Despite its many virtues, sea buckthorn can be a serious problem. It was apparantly first listed as an invasive in Canada in 1997 (Catling 1997). Now it is regarded by many in Alberta as a potentially very serious problem. One respondent from Calgary writes "it is escaping into the natural environment, not only in Britain but also here on the prairies, and, as a result, is destroying biodiversity vegetation .... ultimately there will be no native fruiting plants to provide winter food for grouse or other wildlife Therefore, as the native plants are displaced, there is no food for birds that depend upon insects .... This is leading to the decline of many bird species .... Here on the prairies, most of the sea buckthorn has escaped to the low lying, moist riparian areas, the richest of all in biodiversity. Where it is now established, it has turned these areas into a monoculture. From a local wildlife point of view, such colonies are now biological deserts .... because it readily spreads by rhizomes, a single seed is able to colonize an area of acres within a few years. Such areas soon become impenetrable thickets. They are so dense that little light reaches the ground, therefore all herbaceous plants disappear. The soil beneath them is now unprotected. During periods of flooding this results in the loss of topsoil, and the silting of waterways, choking insect and fish habitat .... In Calgary we now have dozens of established colonies. Volunteers have been engaged in removing some of them, but most take several years to completely control, because if one section of rhizome is overlooked it readily rejuvenates the colony." Although evidently a major and rapidly increasing problem, it does not appear on the list of the Alberta Invasive Plants Council (2005), but the Alberta Native Plant Council (2000) does list it as invasive with the comment that it "has established extensive monocultural stands on gravel and sandbars along streams." In Alberta it is already established over a relatively extensive area including Calgary, Edmonton and Hinton. According to an invasive plant newsletter in British Columbia "the potential risk to BC natural ecosystems has been brought to the attention of BC Ministry of Environment, Lands and Parks and BC Ministry of Agriculture and Fisheries." Using the NatureServe ranking system it was 15th. For some general biological information on this species, see Pearson & Rogers (1962).
Diffuse Knapweed has proven capable of overwhelming all native vegetation in parts of central British Columbia where it occurs in a wide range of habitat types including various dry grasslands, scrub and Ponderosa Pine transition. The plant produces chemicals that inhibit the growth of native plants (Callaway & Aschehoug 2000, Hierro & Callaway. 2003). A single plant is said to produce 18,000 seeds that can remain dormant for years (Watson & Renney, 1974: Carpenter & Murray, 1998). Its establishment results in the decline of native forage species including those used by both livestock and native deer and elk (Pidwirny 2005). It is one of 21 noxious weeds listed for all regions of British Columbia under the BC Weed Control Act. It has degraded a number of very restricted Canadian ecosystems that are imperiled. The omission of Diffuse Knapweed from lists of major invasives of natural habitats may be attributable to its limited area of abundance in Canada and/or the fact that it has been highlighted as a pest of rangelands which are sometimes viewed as agricultural rather than natural. Although not in the 1993 survey, it was included in the results of the 1996 survey as "an additional species of concern that mat warrant major problem status" )Haber 1966). Using the NatureServe ranking system it was 4th. For more information see Watson & Renney (1974), Carpenter & Murray (1998), Sheley et al. (1998), and LeJeune & Seastedt (2001).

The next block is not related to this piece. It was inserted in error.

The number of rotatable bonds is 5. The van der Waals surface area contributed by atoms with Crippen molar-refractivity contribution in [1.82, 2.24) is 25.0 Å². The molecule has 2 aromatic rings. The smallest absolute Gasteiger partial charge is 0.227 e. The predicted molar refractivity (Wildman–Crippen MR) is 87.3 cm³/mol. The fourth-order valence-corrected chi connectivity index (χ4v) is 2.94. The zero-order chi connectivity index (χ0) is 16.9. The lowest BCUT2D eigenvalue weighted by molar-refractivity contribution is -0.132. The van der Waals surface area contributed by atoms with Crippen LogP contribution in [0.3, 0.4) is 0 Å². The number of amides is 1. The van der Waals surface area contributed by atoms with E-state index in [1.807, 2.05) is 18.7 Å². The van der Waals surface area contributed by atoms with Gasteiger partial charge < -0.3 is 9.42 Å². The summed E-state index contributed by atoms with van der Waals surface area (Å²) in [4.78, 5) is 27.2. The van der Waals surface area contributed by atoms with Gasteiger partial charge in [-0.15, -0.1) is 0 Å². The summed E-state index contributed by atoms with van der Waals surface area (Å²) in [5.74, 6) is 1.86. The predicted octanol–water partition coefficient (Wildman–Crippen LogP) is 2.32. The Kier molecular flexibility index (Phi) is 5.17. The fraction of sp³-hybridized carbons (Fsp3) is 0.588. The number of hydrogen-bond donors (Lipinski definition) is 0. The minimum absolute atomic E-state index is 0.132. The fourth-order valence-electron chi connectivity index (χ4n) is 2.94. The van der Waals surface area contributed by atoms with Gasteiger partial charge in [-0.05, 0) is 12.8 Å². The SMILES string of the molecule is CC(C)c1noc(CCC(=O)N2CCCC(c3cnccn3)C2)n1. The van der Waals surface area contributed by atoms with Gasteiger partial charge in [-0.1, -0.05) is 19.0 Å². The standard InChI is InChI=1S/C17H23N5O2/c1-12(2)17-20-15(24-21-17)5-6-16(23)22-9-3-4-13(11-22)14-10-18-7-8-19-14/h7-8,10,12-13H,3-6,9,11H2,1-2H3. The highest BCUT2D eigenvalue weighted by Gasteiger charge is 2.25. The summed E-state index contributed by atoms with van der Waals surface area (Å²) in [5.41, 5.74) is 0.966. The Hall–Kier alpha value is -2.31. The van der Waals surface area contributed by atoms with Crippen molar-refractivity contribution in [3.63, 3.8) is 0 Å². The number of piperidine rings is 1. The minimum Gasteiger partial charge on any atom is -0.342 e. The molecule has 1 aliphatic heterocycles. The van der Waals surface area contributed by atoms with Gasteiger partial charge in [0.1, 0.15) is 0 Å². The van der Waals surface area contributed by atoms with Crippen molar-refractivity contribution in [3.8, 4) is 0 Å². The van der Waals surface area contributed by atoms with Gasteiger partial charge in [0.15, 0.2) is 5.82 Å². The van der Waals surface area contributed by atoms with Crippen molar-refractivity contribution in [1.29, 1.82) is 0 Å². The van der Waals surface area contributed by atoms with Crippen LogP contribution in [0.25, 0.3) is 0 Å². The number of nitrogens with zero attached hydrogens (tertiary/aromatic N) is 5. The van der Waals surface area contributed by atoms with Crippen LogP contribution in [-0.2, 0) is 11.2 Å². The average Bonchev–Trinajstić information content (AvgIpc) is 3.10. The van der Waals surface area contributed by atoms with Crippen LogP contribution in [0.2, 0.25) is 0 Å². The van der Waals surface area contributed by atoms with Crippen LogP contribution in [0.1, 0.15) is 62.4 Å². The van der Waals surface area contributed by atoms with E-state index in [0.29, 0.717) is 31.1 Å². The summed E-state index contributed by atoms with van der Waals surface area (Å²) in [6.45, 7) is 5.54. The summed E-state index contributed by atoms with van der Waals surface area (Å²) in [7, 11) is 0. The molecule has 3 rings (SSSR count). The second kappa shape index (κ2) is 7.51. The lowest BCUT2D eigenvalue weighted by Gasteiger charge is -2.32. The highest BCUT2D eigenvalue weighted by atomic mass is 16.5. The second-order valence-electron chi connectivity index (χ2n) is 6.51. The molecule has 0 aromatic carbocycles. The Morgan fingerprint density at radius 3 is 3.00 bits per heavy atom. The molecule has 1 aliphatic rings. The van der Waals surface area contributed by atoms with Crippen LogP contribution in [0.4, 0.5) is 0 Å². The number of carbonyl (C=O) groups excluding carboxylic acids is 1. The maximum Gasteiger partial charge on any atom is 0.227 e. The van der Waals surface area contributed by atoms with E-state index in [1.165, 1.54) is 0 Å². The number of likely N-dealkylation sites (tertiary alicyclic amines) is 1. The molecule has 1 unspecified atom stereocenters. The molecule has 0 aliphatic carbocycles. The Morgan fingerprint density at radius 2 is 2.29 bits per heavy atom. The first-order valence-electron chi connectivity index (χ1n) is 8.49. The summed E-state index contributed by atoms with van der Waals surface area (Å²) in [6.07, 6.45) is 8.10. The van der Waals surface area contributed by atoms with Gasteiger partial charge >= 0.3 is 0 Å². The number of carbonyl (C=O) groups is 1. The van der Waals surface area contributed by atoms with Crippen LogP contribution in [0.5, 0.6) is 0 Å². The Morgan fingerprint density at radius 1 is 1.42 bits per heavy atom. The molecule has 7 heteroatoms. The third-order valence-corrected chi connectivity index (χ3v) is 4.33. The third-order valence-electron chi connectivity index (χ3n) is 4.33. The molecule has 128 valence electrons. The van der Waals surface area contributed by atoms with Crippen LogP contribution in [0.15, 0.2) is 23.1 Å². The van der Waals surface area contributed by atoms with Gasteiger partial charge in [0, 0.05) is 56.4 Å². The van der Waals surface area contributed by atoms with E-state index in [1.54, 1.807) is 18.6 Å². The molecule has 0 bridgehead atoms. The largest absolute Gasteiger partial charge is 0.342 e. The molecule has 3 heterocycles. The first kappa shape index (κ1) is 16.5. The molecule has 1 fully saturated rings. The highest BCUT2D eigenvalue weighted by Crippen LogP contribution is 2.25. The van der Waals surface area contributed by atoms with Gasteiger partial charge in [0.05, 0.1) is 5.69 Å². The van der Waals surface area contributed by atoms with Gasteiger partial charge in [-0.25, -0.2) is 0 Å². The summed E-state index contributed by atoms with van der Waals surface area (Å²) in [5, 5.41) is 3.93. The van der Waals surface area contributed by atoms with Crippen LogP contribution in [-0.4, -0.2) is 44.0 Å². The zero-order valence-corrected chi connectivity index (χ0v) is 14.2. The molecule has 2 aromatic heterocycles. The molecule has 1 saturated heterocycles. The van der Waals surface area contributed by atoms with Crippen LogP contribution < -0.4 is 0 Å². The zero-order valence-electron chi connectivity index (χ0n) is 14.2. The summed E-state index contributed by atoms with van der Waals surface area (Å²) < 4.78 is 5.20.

Presently restricted to a limited area, this sedge is extremely dominant and can exist in a variety of habitats. At a site near Ottawa it is present in permanent water to 50 cm deep and on dry slopes. It can spread rapidly by tough rhizomes and it competes very effectively for nutrients. The dense leaf cover and persisting dead leaves smother native vegetation. It is not easily distinguished from native species and could spread undetected. Although currently restricted, its remakarble potential for damage to native ecosystems resulted in a relatively high rank of 14th on the NatureServe ranking system. For more information see Catling & Kostiuk (2003).
This alien plant fruits abundantly, grows rapidly and is widely disseminated by birds. It resprouts after cutting and with its nitrogen-fixing capabilities, it can adversely affect the nitrogen cycle of native communities that may depend on infertile soils, especially savanna, dry prairie and sand barren. It was introduced as a "wildlife enhancement shrub." Although extensively planted in the 1960s and 1970s it was unknown as a wild plant in Canada until 1987. Although not in the 1993 survey, it was included in the 1996 survey as a species of local importance. Its rapid spread in southern Ontario and threat to native biodiversity was documented in 1997 (Catling et al. 1997). The same year it appeared on the Canadian Botanical Conservation Network lists (Canadian Botanical Conservation Network 1997) and made the top 11 in Thompson's (1997) list for Canada. This is remarkable since the plant is so recently established. Using the NatureServe ranking system it was 16th. For more information see Sather & Echardt (1987), Szafoni (1990), Catling et al. (1997) and Fire Effects Information System (2005)